‘…The Earth will see you on through this time…’
…There always is.
The Marsh King sinks back beneath the waters with the unnamed Egyptian Princess in his thrall.
Some time later a green shoot with a water-lily bud appears above the slime.
The bud unfurls to reveal a small girl-child.
The child is spotted by a watching Stork and is taken to a barren Viking couple who, quite naturally, are enthralled with the gift and immediately besotted with the child.
Children normally display both the physical and temperamental characteristics of their ancestors, predominantly their parents, and usually in more or less equal measure.
Here, these tendencies are pronounced.
Helga, for this is the name the Viking couple choose for her, is a beautiful girl-child during the day, albeit displaying a strong blood-thirsty streak, whilst as the sun sets she turns into a compassionate, toad-like monster!
Is the name significant?
How important is it that Helga is the only named character in the story?
Could any device be better chosen to make us consider the diurnal polarity of Day and Night and their profound affects upon our consciousness and its natural tendencies?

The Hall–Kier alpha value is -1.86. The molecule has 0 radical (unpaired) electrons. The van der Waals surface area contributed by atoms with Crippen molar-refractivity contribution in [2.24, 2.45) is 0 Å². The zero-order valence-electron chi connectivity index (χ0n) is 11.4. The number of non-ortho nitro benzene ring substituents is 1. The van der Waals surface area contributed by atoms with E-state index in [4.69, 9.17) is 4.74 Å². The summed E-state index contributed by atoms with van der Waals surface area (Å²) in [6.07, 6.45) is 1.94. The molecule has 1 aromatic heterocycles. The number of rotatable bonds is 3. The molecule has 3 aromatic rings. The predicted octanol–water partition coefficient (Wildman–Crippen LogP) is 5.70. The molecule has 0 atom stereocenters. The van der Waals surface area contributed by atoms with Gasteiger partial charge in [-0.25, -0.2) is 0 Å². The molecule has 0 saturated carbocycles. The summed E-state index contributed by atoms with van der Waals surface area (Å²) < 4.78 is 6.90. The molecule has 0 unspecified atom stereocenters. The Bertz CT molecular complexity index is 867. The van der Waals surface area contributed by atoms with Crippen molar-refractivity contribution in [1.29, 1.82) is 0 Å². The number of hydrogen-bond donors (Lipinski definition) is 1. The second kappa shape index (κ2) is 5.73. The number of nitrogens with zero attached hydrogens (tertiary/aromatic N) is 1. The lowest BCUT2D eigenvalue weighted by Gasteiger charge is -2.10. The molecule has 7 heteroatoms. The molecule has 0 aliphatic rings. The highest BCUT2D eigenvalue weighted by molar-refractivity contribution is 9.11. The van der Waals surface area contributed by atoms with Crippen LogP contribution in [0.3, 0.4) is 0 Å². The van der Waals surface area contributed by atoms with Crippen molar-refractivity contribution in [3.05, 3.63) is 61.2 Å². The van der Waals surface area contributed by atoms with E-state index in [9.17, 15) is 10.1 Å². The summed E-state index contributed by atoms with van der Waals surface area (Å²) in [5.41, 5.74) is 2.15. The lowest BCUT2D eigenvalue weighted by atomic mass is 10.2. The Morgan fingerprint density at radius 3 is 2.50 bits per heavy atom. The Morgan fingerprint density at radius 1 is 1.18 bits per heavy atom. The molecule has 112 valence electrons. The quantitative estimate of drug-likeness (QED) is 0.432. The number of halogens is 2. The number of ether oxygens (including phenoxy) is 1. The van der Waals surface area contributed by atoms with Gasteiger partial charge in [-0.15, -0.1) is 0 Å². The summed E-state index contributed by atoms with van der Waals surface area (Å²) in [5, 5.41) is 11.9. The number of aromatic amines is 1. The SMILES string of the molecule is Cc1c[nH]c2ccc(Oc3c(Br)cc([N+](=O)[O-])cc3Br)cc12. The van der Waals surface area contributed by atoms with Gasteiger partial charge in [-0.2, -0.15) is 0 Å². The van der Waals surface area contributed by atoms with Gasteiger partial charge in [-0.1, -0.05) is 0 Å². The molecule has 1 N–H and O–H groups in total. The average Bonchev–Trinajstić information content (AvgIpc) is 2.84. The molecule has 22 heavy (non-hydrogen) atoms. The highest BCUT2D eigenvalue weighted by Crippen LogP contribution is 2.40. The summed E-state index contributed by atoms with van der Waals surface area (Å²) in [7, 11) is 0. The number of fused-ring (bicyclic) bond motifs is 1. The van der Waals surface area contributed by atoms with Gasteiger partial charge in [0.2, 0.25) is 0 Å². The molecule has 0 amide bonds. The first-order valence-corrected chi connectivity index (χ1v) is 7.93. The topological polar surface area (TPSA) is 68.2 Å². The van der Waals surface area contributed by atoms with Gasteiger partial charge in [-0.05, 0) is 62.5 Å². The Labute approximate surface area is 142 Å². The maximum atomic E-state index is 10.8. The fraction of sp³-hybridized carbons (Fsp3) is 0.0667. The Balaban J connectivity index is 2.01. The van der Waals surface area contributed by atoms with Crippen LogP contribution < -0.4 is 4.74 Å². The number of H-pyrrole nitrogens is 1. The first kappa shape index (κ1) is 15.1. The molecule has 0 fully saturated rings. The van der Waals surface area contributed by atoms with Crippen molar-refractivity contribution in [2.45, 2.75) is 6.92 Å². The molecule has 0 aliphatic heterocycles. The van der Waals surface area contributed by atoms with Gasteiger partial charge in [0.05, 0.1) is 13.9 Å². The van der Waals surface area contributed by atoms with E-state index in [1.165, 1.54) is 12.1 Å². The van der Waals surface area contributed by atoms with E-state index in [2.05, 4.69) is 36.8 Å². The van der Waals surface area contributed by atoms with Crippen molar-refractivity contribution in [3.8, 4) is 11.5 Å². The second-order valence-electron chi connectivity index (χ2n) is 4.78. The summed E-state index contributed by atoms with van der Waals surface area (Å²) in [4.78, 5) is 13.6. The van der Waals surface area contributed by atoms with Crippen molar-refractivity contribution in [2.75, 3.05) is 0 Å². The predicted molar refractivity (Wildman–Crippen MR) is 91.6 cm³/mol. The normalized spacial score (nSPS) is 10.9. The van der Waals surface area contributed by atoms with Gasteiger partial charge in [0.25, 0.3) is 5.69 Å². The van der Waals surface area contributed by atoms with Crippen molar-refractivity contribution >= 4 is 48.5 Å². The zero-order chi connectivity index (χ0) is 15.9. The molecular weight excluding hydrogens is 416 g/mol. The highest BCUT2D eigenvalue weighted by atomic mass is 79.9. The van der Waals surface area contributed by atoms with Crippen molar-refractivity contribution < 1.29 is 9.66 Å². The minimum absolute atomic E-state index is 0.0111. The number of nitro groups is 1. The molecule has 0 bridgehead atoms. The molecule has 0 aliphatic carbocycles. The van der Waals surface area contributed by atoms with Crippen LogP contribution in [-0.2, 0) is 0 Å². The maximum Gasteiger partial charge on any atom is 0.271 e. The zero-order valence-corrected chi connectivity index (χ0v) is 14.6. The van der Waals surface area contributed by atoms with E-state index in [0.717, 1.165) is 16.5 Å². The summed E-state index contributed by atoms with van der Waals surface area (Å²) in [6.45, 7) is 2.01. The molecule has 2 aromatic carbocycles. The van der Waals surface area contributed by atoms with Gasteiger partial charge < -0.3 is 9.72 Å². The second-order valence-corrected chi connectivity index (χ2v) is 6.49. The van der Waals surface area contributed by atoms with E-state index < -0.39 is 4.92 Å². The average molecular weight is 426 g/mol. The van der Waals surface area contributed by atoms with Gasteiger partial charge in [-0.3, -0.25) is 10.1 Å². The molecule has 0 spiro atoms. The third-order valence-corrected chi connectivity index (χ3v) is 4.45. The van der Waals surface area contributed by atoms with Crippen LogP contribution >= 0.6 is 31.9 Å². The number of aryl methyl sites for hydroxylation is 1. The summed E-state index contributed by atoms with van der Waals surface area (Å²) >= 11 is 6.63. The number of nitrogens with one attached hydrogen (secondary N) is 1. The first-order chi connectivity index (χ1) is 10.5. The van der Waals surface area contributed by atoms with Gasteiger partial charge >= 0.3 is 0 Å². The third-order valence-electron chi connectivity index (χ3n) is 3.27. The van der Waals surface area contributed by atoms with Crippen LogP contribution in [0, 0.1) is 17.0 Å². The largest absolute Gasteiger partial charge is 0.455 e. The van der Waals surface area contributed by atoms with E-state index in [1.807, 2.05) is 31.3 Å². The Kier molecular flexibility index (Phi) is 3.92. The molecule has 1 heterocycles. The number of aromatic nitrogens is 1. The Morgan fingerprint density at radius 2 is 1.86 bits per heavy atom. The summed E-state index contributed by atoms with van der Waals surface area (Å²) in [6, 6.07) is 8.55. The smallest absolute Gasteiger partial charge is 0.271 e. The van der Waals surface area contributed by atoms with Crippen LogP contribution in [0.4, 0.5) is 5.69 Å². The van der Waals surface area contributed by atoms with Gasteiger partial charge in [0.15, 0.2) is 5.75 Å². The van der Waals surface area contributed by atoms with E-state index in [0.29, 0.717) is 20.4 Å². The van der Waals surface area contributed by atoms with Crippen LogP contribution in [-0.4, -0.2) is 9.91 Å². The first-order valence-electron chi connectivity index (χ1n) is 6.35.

If we are in any doubt as to what we are to make of these devices we are introduced to the somnambulistic nature of both Denmark and the nether regions of Marsh-Land later in the tale.
To make matters worse, Helga’s apparent beauty beguiles all those who gaze upon her and blinds them to the reality of her brutish day-time nature.
It is only her adoptive Viking mother who witnesses and begins to see and realise the true nature of the problem presented to both her, and by extension us, in the form and expressions displayed via the mysterious Marsh King’s Daughter.
There is more…
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